Skip to main content

Venture Capital, Expansion of the Ecosystem Among Subjects Discussed at State of Tech

Published Apr 20, 2022 by Megan Broussard

State of Technology 2022

State of Technology 2022

State of Technology 2022

Technology industry experts from across the region gathered this week for the Partnership’s second annual State of Technology event at the Hilton Americas. A wide-ranging panel discussion covered some of the topics most important to Houston’s evolving tech landscape, including access to capital, the expansion of major tech players and the growing importance of environmental, social, governance or ESG in tech.
Partnership President and CEO Bob Harvey served as moderator for the discussion and was joined by Sandy Guitar, Managing Director at HX Venture Fund, Ann Lai, Vice President and General Manager of Displays Solutions Business Group, HP Inc. and Trinity Lloyd, Sustainability and Energy Transition Lead at Google Cloud. They lead the conversation on Houston's growth in innovation and the many ways our city supports a robust, ever-evolving tech ecosystem. From conversations on how the pandemic has influenced the way technology is approached to an update on Houston’s role as a national leader in tech innovation, the afternoon was an insightful look into the past, present and future of technology.  

Harvey celebrated the progress Houston has made and discussed the reasons Houston’s technology scene has seen a significant increase in the past years, despite challenges from the pandemic.

“Venture capital funding of Houston companies has grown from $284 million in 2016 to $2.34 billion in 2021,” said Harvey. “This growth includes a concentration of early-stage funding, positioning Houston as the 3rd fastest growing early-stage tech ecosystem in the country.”

Industry experts believe Houston can compete with already established tech hubs, such as Silicon Valley, because it offers diversity, opportunity and the much-needed support for startups to succeed.

"Houston ranked second among 14 major U.S. labor markets for the number of relocating software and IT workers, according to a report by Axios in May 2021," said Harvey. “Houston is attracting interest from large technology companies like Hewlett Packard Enterprise, which recently moved their headquarters to Houston.”

Panel topics included the prominent shifts in the industry, tech waste, the importance of digital inclusion and the continuation of Houston’s rise as one of the country’s most prominent emerging tech hubs. The panelists also discussed several crucial components required for the continued success of Houston’s growth in tech innovation.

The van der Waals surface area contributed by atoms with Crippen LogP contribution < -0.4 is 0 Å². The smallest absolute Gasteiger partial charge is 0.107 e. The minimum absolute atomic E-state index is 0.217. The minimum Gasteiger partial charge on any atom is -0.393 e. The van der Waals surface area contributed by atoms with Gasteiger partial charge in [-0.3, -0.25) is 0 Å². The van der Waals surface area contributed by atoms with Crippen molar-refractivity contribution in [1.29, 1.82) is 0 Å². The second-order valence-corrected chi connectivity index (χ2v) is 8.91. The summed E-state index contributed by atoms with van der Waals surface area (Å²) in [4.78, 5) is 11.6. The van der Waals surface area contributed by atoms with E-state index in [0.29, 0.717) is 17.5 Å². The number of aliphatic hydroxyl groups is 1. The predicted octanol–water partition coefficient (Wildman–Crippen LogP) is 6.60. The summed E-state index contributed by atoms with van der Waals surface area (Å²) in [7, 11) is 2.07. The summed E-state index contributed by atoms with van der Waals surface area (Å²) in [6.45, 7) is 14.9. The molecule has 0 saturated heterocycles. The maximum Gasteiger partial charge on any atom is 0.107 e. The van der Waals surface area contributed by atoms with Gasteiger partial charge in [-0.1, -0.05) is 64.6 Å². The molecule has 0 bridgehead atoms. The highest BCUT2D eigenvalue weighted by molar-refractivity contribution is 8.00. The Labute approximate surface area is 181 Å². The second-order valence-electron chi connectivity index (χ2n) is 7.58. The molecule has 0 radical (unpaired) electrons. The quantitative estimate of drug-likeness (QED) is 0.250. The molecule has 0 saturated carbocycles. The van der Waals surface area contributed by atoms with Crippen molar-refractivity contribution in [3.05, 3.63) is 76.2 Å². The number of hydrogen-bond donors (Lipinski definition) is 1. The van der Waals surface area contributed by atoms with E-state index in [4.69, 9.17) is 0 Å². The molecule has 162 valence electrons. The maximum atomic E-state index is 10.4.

“Houston has an infrastructure and intellectual capital unlike any other city in the world,” said Lloyd. “It’s critical for anything across ESG/climate spectrum. Putting a focus on that, on how people can make a difference, means that the next generation will gravitate here”

“How do we use all of us as grassroots ambassadors for Houston’s tech ecosystem,” said Lai. “That’s critical. We also need to get talent earlier in the pipeline.” 

Each panelist shared how their companies have contributed to the incredible momentum in innovation as well as their commitment to ensure that with this growth comes accessibility. Additionally, the panel shared insight on how technology not only impacts several industries, but communities as well. 

“ESG and technology are deeply integrated and connected,” said Lloyd. This is an opportunity for every organization to embrace their energy, their climate and their ESG to help lead others in their sectors.”

Looking forward, the panel all agreed that there is a responsibility to use technological advances to better workplace culture and productivity as we begin to function in what many call the “new normal.” Although the pandemic may have spurred rapid development in technology, that will not slow down anytime soon. 

“There’s a full democratization and decentralization in venture capital and in tech companies themselves... most venture capitalists are very focused on how to get the best ideas in the most democratic way possible,” said Guitar.  

Learn more about Houston's innovation ecosystem and read the latest Houston Tech Report.



Related News

Digital Technology

Houston Data Firm Ranks Among Top 50 Global Advanced Manufacturing Startups